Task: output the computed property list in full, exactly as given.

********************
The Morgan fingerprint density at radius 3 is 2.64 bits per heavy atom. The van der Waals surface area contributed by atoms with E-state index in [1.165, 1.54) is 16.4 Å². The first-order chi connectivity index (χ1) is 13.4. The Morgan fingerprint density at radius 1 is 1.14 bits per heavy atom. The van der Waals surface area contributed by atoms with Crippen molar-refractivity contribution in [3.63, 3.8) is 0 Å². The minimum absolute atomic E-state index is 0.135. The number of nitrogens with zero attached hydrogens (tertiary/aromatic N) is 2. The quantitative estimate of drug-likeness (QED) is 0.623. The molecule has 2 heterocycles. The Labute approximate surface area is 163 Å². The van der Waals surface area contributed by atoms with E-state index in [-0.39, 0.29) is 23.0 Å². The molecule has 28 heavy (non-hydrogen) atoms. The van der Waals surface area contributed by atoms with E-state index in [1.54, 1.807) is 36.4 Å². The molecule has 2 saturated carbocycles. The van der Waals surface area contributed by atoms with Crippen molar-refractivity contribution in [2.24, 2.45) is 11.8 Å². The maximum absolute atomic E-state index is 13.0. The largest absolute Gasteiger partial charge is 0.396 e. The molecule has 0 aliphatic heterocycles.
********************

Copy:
The Morgan fingerprint density at radius 3 is 2.64 bits per heavy atom. The van der Waals surface area contributed by atoms with E-state index in [1.165, 1.54) is 16.4 Å². The first-order chi connectivity index (χ1) is 13.4. The Morgan fingerprint density at radius 1 is 1.14 bits per heavy atom. The van der Waals surface area contributed by atoms with Crippen molar-refractivity contribution in [3.63, 3.8) is 0 Å². The minimum absolute atomic E-state index is 0.135. The number of nitrogens with zero attached hydrogens (tertiary/aromatic N) is 2. The quantitative estimate of drug-likeness (QED) is 0.623. The molecule has 2 heterocycles. The Labute approximate surface area is 163 Å². The van der Waals surface area contributed by atoms with E-state index in [-0.39, 0.29) is 23.0 Å². The molecule has 28 heavy (non-hydrogen) atoms. The van der Waals surface area contributed by atoms with E-state index in [1.54, 1.807) is 36.4 Å². The molecule has 2 saturated carbocycles. The van der Waals surface area contributed by atoms with Crippen molar-refractivity contribution in [2.24, 2.45) is 11.8 Å². The maximum absolute atomic E-state index is 13.0. The largest absolute Gasteiger partial charge is 0.396 e. The molecule has 0 aliphatic heterocycles.